Today Merijn, Marianne and I visited several remnant patches of forest – a bit of peat swamp forest and some bits of nipah and ficus swamp.
Just to prove I was there!
Black-throated Babblers were really common in peat swamp forest, even in little patches like this. I would have liked to get better pics, but this one only came out into the open once. Before it did so, Merijn warned Marianne to “Get ready, because it will come out for about 1 second”, which is exactly what it did!
Great Slaty Woodpeckers are supposed to be sensitive to logging, presumably because it takes out the big trees on which they depend. Here in Brunei, forests are fragmented by roads and pipelines, but otherwise intact, and the Great Slatys seem to do fine in these fragments, where the original trees still stand.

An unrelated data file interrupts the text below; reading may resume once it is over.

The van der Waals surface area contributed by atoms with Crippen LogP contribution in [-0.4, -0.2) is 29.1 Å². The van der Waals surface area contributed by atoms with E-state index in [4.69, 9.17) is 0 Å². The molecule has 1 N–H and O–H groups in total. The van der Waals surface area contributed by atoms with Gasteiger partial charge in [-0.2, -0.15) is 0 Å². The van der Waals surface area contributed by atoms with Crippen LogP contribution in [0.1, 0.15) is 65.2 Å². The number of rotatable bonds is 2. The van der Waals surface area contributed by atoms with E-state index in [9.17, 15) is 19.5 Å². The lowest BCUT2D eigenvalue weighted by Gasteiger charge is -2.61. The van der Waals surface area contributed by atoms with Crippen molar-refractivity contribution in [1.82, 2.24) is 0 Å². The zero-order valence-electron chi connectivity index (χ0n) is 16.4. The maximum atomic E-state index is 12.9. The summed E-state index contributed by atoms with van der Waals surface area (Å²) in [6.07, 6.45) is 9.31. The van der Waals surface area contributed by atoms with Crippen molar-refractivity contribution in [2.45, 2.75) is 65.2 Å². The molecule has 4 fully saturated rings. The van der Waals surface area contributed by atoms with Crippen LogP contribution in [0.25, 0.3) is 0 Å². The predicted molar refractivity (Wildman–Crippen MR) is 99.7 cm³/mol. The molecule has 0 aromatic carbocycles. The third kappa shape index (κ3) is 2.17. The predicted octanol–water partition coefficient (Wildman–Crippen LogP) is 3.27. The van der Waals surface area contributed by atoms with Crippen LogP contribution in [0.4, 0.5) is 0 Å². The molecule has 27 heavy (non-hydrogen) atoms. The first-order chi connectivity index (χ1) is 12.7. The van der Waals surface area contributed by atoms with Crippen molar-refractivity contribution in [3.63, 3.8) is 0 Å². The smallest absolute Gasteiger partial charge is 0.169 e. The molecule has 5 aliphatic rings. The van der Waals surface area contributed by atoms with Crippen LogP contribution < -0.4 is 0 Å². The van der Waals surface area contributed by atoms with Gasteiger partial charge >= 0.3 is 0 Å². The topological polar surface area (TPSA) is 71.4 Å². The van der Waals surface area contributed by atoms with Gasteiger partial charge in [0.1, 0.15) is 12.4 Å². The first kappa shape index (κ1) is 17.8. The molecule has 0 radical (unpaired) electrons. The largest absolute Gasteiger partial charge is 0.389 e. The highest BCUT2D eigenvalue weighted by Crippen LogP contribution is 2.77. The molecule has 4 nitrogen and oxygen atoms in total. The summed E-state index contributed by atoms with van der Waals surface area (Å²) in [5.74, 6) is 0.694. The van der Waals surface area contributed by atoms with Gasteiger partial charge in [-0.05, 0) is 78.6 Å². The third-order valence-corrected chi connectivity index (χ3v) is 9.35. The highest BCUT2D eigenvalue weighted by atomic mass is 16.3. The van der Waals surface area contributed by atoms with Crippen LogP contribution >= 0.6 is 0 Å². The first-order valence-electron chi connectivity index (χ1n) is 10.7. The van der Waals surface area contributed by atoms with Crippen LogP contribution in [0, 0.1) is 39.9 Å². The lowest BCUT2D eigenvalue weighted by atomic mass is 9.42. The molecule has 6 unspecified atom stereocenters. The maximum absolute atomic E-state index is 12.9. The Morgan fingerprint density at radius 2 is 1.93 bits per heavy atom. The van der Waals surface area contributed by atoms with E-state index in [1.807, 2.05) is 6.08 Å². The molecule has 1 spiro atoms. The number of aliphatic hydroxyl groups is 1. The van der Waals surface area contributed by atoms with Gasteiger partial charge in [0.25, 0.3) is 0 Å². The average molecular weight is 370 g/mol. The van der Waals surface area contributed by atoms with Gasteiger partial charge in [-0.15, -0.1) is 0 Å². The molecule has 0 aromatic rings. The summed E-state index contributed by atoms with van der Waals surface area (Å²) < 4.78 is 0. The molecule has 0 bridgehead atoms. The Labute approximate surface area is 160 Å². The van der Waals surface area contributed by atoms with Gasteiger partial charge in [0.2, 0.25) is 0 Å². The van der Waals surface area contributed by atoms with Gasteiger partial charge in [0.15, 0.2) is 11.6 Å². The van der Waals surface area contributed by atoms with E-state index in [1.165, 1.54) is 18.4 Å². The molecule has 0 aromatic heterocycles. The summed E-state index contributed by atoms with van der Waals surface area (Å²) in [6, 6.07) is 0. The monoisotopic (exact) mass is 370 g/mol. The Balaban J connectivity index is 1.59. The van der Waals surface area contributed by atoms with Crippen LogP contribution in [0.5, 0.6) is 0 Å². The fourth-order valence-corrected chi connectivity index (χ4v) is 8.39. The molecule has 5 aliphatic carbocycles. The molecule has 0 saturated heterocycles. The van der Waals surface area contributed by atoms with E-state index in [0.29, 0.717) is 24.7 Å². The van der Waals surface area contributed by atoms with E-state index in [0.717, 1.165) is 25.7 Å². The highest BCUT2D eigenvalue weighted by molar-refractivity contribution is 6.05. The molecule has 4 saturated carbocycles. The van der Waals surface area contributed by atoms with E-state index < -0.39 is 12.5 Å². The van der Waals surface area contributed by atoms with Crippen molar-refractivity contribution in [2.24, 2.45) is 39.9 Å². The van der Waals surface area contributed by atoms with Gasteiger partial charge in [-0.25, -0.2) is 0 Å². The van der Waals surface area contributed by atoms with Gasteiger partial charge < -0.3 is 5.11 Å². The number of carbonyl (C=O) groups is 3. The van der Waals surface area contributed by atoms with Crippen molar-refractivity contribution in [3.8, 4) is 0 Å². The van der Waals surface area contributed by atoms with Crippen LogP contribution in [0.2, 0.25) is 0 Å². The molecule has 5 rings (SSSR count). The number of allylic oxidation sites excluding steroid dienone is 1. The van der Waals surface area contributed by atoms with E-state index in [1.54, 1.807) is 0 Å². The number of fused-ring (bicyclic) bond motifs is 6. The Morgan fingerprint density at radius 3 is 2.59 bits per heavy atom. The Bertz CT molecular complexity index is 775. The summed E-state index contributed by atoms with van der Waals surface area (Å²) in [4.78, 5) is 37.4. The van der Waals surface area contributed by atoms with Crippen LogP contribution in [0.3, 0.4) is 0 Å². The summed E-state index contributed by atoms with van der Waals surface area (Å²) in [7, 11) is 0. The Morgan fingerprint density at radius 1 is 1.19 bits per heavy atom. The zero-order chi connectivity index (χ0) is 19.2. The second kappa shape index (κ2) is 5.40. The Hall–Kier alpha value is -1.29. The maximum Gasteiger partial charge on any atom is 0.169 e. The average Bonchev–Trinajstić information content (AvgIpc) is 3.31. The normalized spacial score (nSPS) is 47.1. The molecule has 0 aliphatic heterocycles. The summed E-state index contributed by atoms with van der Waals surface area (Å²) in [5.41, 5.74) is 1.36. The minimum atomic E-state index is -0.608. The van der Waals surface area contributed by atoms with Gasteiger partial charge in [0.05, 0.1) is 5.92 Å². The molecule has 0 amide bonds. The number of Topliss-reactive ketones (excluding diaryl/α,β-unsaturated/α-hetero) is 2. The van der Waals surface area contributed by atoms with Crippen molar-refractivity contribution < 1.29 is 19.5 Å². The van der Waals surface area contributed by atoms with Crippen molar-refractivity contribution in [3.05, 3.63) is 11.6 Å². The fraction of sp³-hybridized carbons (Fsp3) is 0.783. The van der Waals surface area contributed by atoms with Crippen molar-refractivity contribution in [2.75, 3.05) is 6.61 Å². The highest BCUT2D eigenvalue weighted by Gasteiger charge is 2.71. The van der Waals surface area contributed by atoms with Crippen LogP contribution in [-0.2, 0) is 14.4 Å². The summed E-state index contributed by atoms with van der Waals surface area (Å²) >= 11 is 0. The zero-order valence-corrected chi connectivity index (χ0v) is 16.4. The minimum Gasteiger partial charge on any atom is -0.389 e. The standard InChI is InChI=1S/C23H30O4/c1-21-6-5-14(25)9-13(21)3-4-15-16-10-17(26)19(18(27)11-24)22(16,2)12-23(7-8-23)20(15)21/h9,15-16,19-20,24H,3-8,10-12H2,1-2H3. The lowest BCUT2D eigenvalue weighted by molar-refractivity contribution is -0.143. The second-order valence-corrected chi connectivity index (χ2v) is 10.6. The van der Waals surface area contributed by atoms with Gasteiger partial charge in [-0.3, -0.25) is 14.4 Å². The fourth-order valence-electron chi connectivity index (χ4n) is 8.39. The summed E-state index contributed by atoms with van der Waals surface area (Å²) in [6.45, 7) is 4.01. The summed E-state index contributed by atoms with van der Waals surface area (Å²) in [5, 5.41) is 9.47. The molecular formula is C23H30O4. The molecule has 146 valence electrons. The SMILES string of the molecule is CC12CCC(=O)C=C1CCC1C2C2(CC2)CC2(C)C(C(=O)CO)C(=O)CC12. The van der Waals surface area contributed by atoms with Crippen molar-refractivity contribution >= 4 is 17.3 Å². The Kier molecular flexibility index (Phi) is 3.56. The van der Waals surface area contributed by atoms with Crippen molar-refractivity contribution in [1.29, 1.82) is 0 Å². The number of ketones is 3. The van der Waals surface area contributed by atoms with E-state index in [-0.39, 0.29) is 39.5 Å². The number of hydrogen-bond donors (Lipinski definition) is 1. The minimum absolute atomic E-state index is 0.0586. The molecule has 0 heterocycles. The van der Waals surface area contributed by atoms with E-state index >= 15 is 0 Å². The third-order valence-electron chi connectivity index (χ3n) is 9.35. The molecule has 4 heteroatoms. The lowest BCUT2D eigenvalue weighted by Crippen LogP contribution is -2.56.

At dusk we went out to the Lumut pipeline and watched Large Flying Foxes flying to their feeding trees in their thousands. Enlarge this pic and see how many you can see. Merijn and a few PNHS volunteers counted 6-7,000 an hour the next night!
The scientifuc name is Pteropus vampyrus and there is certainly something quite gothic about them – a hint of the Nazgul!
We also came in the hope of seeing and hearing Bonaparte’s Nightjar, and weren’t disappointed. The call is extraordinary, rather like the sound of a kite in the wind flying past. Have a listen here. We got OK views but no photos, so I will refer to you to an excellent image taken by Folkert Hindriks at the same spot. Check out Folkert’s great blog here.